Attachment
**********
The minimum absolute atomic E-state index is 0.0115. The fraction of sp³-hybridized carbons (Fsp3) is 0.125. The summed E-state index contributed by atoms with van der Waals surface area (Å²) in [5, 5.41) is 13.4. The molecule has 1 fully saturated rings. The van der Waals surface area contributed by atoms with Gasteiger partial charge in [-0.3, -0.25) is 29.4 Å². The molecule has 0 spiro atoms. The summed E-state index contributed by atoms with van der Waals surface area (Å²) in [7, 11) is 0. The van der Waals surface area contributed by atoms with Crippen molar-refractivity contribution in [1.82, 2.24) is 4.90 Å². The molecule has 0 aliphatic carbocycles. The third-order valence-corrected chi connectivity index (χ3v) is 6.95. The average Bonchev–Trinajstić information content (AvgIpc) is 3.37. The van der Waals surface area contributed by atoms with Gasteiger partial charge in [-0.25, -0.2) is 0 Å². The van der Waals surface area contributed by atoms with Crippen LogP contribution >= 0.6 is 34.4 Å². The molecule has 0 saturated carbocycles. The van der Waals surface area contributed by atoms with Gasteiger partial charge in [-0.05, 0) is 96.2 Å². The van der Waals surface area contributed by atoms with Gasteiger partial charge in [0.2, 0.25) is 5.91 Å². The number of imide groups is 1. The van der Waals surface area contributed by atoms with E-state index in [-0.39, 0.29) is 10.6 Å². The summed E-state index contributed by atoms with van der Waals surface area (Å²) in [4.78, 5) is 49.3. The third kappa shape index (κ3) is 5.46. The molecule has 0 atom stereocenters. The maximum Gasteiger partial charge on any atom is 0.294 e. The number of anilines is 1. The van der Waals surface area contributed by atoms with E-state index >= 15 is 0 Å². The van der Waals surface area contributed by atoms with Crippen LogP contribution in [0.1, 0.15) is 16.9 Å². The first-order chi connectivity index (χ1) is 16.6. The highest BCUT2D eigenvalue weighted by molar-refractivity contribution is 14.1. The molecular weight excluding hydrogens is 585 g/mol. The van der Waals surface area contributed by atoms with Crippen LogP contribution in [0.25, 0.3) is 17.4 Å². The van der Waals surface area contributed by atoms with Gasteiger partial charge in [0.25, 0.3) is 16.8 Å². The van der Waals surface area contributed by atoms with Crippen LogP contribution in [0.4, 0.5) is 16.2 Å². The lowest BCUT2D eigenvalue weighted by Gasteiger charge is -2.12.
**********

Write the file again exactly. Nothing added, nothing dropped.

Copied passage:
The minimum absolute atomic E-state index is 0.0115. The fraction of sp³-hybridized carbons (Fsp3) is 0.125. The summed E-state index contributed by atoms with van der Waals surface area (Å²) in [5, 5.41) is 13.4. The molecule has 1 fully saturated rings. The van der Waals surface area contributed by atoms with Gasteiger partial charge in [-0.3, -0.25) is 29.4 Å². The molecule has 0 spiro atoms. The summed E-state index contributed by atoms with van der Waals surface area (Å²) in [7, 11) is 0. The van der Waals surface area contributed by atoms with Crippen molar-refractivity contribution in [1.82, 2.24) is 4.90 Å². The molecule has 0 aliphatic carbocycles. The third-order valence-corrected chi connectivity index (χ3v) is 6.95. The average Bonchev–Trinajstić information content (AvgIpc) is 3.37. The van der Waals surface area contributed by atoms with Gasteiger partial charge in [-0.25, -0.2) is 0 Å². The van der Waals surface area contributed by atoms with Crippen LogP contribution >= 0.6 is 34.4 Å². The molecule has 0 saturated carbocycles. The van der Waals surface area contributed by atoms with Gasteiger partial charge in [-0.05, 0) is 96.2 Å². The van der Waals surface area contributed by atoms with Gasteiger partial charge in [0.2, 0.25) is 5.91 Å². The number of imide groups is 1. The van der Waals surface area contributed by atoms with E-state index in [-0.39, 0.29) is 10.6 Å². The summed E-state index contributed by atoms with van der Waals surface area (Å²) in [4.78, 5) is 49.3. The third kappa shape index (κ3) is 5.46. The molecule has 0 atom stereocenters. The maximum Gasteiger partial charge on any atom is 0.294 e. The number of anilines is 1. The van der Waals surface area contributed by atoms with E-state index >= 15 is 0 Å². The van der Waals surface area contributed by atoms with Crippen LogP contribution in [0.1, 0.15) is 16.9 Å². The first-order chi connectivity index (χ1) is 16.6. The highest BCUT2D eigenvalue weighted by molar-refractivity contribution is 14.1. The molecular weight excluding hydrogens is 585 g/mol. The van der Waals surface area contributed by atoms with Crippen LogP contribution in [0.25, 0.3) is 17.4 Å². The van der Waals surface area contributed by atoms with Gasteiger partial charge in [0.25, 0.3) is 16.8 Å². The van der Waals surface area contributed by atoms with Crippen LogP contribution in [0.4, 0.5) is 16.2 Å². The lowest BCUT2D eigenvalue weighted by Gasteiger charge is -2.12.